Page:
A less obvious example is what ripples come out of you dealing with someone who does really good work and does that work really fast. You praise them. You appreciate them. You might even take them to lunch. But you're also going to give them more work and responsibility. Their reward for working harder and faster than everyone else is getting harder work and more of it. Not everyone finds that as rewarding as the verbal praise or the lunch out (unless you're buying them lunch every day). To help control the ripples, to reduce the radius, to keep that person happy and coming back for more, you have to think about what their good work means to you, and to your group, and then think about how to tell them that getting more work exposes them to more people, increases their chances of promotion and bonus, etc. You can stop after you've thrown the rock in the water; you need to cup your hands around the pool and help the ripples go where they suit everyone best; funneling towards improving that employees lot in life at the office. People will work hard for you because they like you, but they stop liking you so much when you don't think ahead to what they get out of working hard for you, besides you liking them back. You can stop ripples by having your employees' backs, being visible about it, and by showing them how their contributions are not only helping you, your team, and your company, but also helping them.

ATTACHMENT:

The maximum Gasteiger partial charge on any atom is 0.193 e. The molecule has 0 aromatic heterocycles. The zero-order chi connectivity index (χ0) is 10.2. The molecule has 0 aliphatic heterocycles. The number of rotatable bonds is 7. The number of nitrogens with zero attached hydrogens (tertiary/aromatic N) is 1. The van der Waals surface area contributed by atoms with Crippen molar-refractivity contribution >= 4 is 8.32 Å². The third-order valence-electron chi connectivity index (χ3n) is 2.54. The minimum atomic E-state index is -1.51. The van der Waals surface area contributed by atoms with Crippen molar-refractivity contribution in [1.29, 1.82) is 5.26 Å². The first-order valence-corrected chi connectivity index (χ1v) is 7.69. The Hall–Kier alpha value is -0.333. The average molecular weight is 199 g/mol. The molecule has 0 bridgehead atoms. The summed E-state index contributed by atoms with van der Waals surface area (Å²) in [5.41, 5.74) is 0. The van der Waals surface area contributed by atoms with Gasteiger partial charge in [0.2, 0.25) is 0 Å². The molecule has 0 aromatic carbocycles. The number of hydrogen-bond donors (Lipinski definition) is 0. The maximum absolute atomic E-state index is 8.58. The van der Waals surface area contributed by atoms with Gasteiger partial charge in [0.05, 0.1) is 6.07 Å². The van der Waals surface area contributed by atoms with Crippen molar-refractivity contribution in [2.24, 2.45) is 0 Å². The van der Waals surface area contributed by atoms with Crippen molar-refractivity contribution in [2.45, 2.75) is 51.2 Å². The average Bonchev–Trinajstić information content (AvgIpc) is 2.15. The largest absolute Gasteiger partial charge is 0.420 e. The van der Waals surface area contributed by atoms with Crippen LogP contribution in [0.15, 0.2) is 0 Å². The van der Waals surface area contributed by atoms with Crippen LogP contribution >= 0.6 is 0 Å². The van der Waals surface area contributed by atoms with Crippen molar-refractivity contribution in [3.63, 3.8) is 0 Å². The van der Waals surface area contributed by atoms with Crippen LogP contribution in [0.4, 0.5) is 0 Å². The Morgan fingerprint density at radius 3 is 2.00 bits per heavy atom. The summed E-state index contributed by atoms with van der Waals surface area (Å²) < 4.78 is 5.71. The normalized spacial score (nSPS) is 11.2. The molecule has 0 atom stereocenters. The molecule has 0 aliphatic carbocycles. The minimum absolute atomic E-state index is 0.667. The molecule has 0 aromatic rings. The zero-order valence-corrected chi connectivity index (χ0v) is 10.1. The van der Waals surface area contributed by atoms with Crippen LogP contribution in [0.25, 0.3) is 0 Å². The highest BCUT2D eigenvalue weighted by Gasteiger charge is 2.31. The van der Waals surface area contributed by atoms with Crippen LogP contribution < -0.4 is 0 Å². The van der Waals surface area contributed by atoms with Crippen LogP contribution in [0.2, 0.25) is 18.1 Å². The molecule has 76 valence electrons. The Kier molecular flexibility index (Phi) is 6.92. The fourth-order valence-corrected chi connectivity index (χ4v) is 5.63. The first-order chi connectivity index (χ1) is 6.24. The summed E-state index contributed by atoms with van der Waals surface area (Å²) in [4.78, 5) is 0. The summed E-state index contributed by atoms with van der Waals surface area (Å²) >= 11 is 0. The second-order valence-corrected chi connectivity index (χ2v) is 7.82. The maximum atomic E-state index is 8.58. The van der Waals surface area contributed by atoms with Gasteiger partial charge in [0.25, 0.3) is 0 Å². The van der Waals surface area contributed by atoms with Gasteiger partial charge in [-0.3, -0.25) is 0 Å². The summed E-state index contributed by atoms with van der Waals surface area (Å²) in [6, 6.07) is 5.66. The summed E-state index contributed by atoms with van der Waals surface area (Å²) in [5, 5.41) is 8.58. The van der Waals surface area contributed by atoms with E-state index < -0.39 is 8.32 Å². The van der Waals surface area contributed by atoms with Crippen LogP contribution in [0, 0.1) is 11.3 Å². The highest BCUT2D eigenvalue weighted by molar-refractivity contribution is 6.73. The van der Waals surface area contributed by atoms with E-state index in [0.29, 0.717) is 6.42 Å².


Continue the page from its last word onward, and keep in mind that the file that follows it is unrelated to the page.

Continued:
Another ripple example is all about you.  Everyone knows that when the manager changes behavior drastically SOMETHING is coming. Well, they all know that, but as the manager you may know that you slept funny last night and there's a hitch in your back so you're moving slower and sort of limping (newsflash: getting old sucks). A team newly forming or a tight knit group--it doesn't matter the state of the team--will be affected by the affect of the manager. Can't get too high, can't go too low, and you need to be reassuring. I find jokes work pretty well, and, when I don't feel like laughing, I hand out candy. Since I do that a lot when I am happy, they really don't know the difference, and never should: even if the whole team is being laid off tomorrow, there's no sense in their agonizing about it today.